(DT) The title for the show is ‘External Walls’ and the series deals with the underlying existing composition in the development of towns, cities and residential sites. It is the language of retaining walls, concrete foundations, and conventional public infrastructure.
(EL) How do you choose the sites that you model in your works? Are they always “real” or are they ever “fictional”?
(DT) The sites are always real. To date, the sites investigated have been at the scale of a town or suburb, and usually centered around intersections. In this current series, the site is a single 450m2 suburban corner block.
(EL) Apart from Grounds, whose architecture inspires you?
(DT) Generally, the masters. Alvaro Siza is a favourite. I look to his drawings for inspiration – often, he draws in profile to show the form of the building and to abstract it in some way, the building itself is implied through negative space. I like how these forms are pared right back to the essence of the idea. His architecture deals with ground level and the particular geographical and social conditions of his native Portugal. It is embedded in the landscape.
(EL) Your models take an archeological approach to site, digging to uncover what is usually hidden or ignored beneath ground level. They seem to subvert the usual “build up, build higher” conventions of architecture. What is it about the subterranean that interests you?
(DT) The benching or foundation level is the first point of encounter between the built and what could be described as the natural ground. This layer contains constructed and artificial ground modifications, which have become fixed as a distinct layer in the land’s geological strata. It is important to recognise that this is the condition that architects are operating in, and that it is these conditions that are defining the boundaries and set out for public space and architecture to exist.
(EL) Tell us more about the process behind each of the models in External Walls: the material you use, the time involved…
(DT) The material used [birch ply] is unforgiving, difficult to manipulate but durable. It’s good for articulating ground and can be moulded – but precision is required from the outset. In terms of a process, it is fairly intuitive but also fits within a real brief or set of constraints – for example, the light, shade, existing conditions – as each series of works is based on an actual location. The models are actually used to communicate very quickly to a client where their house will sit on a site. They are generally time consuming to construct: 1-2 days per model spread out over a number of months. But the time making allows time to reflect on the ones previously made, and to ponder the next one.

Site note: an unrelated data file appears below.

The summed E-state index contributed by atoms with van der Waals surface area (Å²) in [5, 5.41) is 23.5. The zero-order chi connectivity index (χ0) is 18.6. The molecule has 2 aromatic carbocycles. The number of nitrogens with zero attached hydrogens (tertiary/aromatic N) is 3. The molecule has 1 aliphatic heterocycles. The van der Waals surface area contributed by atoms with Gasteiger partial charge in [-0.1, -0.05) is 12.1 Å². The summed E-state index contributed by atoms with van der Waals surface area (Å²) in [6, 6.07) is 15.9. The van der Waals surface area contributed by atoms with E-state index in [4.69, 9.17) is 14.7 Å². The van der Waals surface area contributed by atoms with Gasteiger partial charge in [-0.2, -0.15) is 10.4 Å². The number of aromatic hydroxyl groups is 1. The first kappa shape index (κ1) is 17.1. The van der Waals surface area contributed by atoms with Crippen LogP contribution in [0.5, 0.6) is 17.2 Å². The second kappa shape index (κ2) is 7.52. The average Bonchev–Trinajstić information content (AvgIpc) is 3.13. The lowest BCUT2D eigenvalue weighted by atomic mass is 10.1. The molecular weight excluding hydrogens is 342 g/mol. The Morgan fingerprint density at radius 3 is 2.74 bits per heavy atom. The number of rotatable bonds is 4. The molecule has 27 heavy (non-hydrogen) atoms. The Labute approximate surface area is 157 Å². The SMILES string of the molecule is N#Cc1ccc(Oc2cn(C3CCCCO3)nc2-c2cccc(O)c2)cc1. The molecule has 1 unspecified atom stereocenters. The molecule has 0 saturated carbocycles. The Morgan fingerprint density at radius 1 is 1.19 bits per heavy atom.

(EL) How important is scale in your work – from the regional to the local, from the micro to the macro?
(DT) It is a good test to model, draw or represent an idea from the scale of a region to the scale of the site. If the abstract idea is still evident at all scales, then it may be a worthwhile proposition.
(EL) What do you have in mind for your next project?
(DT) Work on the next one, and try and get one built.
To view more of Dayne’s work, visit: daynetrower.com. External Walls is on show at fortyfivedownstairs (45 Flinders lane, Melbourne 3000, Australia) from 27 Aug – 7 Sept with the opening reception on Saturday 31 August 2-4pm. For gallery hours and updates, visit fortyfivedownstairs.com. All images of Dayne Trower’s works by Garry Smith and images of Dayne’s studio by Eugenia Lim – Assemble Papers.
A work by Dayne Trower from the Slow Decline series. Photo by Garry Smith.
Theme and variations I: works from External Walls by Dayne Trower. Photo by Eugenia Lim – Assemble Papers.
Theme and variations II: works from External Walls by Dayne Trower. Photo by Eugenia Lim – Assemble Papers.
Theme and variations III: works from External Walls by Dayne Trower. Photo by Eugenia Lim – Assemble Papers.
Theme and variations IV: works from External Walls by Dayne Trower. Photo by Eugenia Lim – Assemble Papers.
Dayne Trower crafting and refining in his Melbourne studio. Photo by Eugenia Lim – Assemble Papers.
Paper and pixels in Dayne’s studio. Photo by Eugenia Lim – Assemble Papers.